Jacob Riis, a Danish immigrant and Queens resident, who became a crusading reformer for the poor in the late 1800s, is remembered in Queens with a park and settlement house.
Riis immigrated to New York in 1870, where he spent five years as an itinerant worker, drifting from place to place. “The slum is the measure of civilization,” said Riis, who later became a photographer and journalist, known for his 1890 best seller, “How the Other Half Lives.”
His book focused on the recurring problems of the working class and the poor, which he saw firsthand as a police reporter at the New York Tribune, where he worked from 1877 until 1890.
His role as an influential reformer led Riis to join the settlement movement, which sought to improve society by bringing rich and poor closer together. He founded the Jacob A. Riis Neighborhood Settlement House in the Lower East Side in 1899 to help immigrants with education, language and job skills.
Over a century later, the settlement house is still a community-based nonprofit organization, now primarily serving in Long Island City’s housing projects. It provides comprehensive services to youth, adults, seniors, families and immigrants.
Alison Millan, its director of Immigrant Services, said the settlement house caters to a diverse group of people and services, from new immigrants to third graders coming in for homework help.
The center’s locations include the Queensbridge and Ravenwoods houses, PS 166, IS 126 and Information Technology High School.
Jacob Riis Park in the Rockaways was designed in 1936 by Parks Commissioner Robert Moses, who “envisioned Riis Park as a Jones Beach for poor immigrants accessible by public transportation,” according to the National Park Service, which now runs it.
It was constructed on the site of one of the first U.S. naval air stations and features a restored art deco bathhouse. The beach is part of the Gateway National Recreation Area.
Tim McElhinney of Belle Harbor, said he and his family always enjoy going to Riis Park. “I have three boys, ages 8, 6 and 4,” McElhinney said. “The park is kid-friendly and it’s somewhat of a secret in New York, and it has parking.”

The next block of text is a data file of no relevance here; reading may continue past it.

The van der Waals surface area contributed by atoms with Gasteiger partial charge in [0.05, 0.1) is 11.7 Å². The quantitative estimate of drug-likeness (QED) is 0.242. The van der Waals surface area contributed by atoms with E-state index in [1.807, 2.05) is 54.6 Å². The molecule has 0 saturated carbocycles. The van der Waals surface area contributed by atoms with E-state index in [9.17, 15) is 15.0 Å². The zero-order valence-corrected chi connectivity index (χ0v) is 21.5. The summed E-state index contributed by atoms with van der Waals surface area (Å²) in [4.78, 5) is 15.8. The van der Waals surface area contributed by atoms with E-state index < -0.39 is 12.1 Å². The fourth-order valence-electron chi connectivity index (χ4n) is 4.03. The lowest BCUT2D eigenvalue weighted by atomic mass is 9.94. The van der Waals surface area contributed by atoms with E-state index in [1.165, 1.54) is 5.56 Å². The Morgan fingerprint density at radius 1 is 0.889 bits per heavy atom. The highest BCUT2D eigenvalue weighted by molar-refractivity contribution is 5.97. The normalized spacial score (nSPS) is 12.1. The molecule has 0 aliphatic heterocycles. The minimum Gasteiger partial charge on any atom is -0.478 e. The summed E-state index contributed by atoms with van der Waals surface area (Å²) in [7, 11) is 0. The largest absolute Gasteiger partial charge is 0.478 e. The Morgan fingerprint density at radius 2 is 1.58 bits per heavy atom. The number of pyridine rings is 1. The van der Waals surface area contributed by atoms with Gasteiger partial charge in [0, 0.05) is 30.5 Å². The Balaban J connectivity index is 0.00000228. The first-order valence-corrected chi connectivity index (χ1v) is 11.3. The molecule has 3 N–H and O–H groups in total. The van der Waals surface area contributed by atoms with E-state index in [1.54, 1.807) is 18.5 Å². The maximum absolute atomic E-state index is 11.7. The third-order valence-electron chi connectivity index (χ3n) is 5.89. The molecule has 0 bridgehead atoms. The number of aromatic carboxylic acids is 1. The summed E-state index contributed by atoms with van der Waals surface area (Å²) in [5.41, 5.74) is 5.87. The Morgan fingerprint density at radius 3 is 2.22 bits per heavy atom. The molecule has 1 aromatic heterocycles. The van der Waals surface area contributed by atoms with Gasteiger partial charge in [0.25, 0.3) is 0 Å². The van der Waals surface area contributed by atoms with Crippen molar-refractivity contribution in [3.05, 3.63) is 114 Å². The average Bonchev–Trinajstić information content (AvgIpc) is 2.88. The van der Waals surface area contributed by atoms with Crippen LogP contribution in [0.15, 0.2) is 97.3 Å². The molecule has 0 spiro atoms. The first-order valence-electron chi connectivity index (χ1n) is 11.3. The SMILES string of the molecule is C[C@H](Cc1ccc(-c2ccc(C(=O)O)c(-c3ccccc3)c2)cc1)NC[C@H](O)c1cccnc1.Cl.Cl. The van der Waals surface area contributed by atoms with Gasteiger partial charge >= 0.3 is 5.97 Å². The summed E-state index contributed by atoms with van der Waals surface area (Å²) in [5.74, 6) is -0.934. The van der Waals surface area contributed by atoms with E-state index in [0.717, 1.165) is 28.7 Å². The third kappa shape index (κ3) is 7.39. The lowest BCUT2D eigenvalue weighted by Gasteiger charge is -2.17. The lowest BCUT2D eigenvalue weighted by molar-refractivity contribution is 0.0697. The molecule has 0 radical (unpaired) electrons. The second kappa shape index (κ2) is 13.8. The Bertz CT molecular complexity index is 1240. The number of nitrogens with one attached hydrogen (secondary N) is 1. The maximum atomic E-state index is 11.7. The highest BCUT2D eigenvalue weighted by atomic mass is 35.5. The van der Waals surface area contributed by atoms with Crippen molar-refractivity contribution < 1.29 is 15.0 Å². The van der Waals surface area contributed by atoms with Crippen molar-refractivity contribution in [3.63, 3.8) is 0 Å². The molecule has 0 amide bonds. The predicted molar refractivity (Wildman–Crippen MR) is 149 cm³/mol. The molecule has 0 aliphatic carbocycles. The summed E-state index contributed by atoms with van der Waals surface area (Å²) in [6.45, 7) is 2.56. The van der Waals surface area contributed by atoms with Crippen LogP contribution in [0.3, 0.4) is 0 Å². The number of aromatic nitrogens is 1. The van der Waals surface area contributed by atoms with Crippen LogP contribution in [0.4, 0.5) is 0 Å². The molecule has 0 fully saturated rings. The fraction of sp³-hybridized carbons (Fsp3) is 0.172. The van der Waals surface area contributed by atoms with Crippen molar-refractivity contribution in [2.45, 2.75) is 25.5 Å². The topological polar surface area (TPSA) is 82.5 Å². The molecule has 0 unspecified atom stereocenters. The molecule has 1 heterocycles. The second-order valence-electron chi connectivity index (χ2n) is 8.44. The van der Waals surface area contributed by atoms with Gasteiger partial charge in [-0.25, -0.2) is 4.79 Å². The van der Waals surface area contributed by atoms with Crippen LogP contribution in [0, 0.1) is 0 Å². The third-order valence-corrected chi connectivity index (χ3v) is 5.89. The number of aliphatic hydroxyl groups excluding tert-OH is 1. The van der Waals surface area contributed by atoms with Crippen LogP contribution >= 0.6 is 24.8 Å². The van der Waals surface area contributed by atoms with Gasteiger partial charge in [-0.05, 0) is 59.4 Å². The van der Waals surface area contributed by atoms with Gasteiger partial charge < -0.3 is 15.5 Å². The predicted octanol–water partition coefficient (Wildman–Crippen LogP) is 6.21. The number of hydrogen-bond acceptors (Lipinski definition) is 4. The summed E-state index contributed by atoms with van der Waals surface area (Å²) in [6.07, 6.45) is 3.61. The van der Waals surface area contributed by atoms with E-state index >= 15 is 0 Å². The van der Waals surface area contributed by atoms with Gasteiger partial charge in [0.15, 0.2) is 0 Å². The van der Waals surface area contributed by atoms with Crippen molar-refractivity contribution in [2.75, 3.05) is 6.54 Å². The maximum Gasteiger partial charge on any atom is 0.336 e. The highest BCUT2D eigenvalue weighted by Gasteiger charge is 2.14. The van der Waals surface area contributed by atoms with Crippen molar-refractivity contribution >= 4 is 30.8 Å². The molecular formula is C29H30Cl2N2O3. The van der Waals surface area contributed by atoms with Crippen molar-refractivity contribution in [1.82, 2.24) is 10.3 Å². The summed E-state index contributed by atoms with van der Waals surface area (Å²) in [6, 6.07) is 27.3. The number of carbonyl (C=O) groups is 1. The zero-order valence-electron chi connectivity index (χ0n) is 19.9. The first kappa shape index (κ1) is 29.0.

Riis is known for writing about the poor living conditions in Manhattan tenements, but he actually lived in Queens for more than 25 years, he and his wife settling in Richmond Hill in 1886. His wife died in 1905, and in 1912 Riis moved to Massachusetts.
His books were all written in a small studio behind his 120th Street home. Richmond Hill historian Carl Ballenas, in his research on Riis, discovered a passage in which the reformer tells why he picked the Queens community to live in:
“It was in the winter when all our children had the scarlet fever that one Sunday, when I was taking a long walk out on Long Island where I could do no one any harm, I came upon Richmond Hill, and thought it was the most beautiful spot I ever seen. I went home and told my wife that I had found the place where we were going to live, and that sick room was filled with the scent of spring flowers and of balsam and pine as the children listened and cheered with their feeble little voices. That very week I picked out the lots I wanted. There was a tangle of trees growing on them that are shading my study window now as I write. … So before the next winter’s snows we were snug in the house that has been ours ever since, with a ridge of wooded hills, the ‘backbone of Long Island’ between New York and us. The very lights of the city were shut out. So was the slum, and I could sleep.”
Although his house on 120th Street is long gone, a triangle is named after the reformer at 115th Street, near the Long Island Rail Road tracks. Riis died in 1914.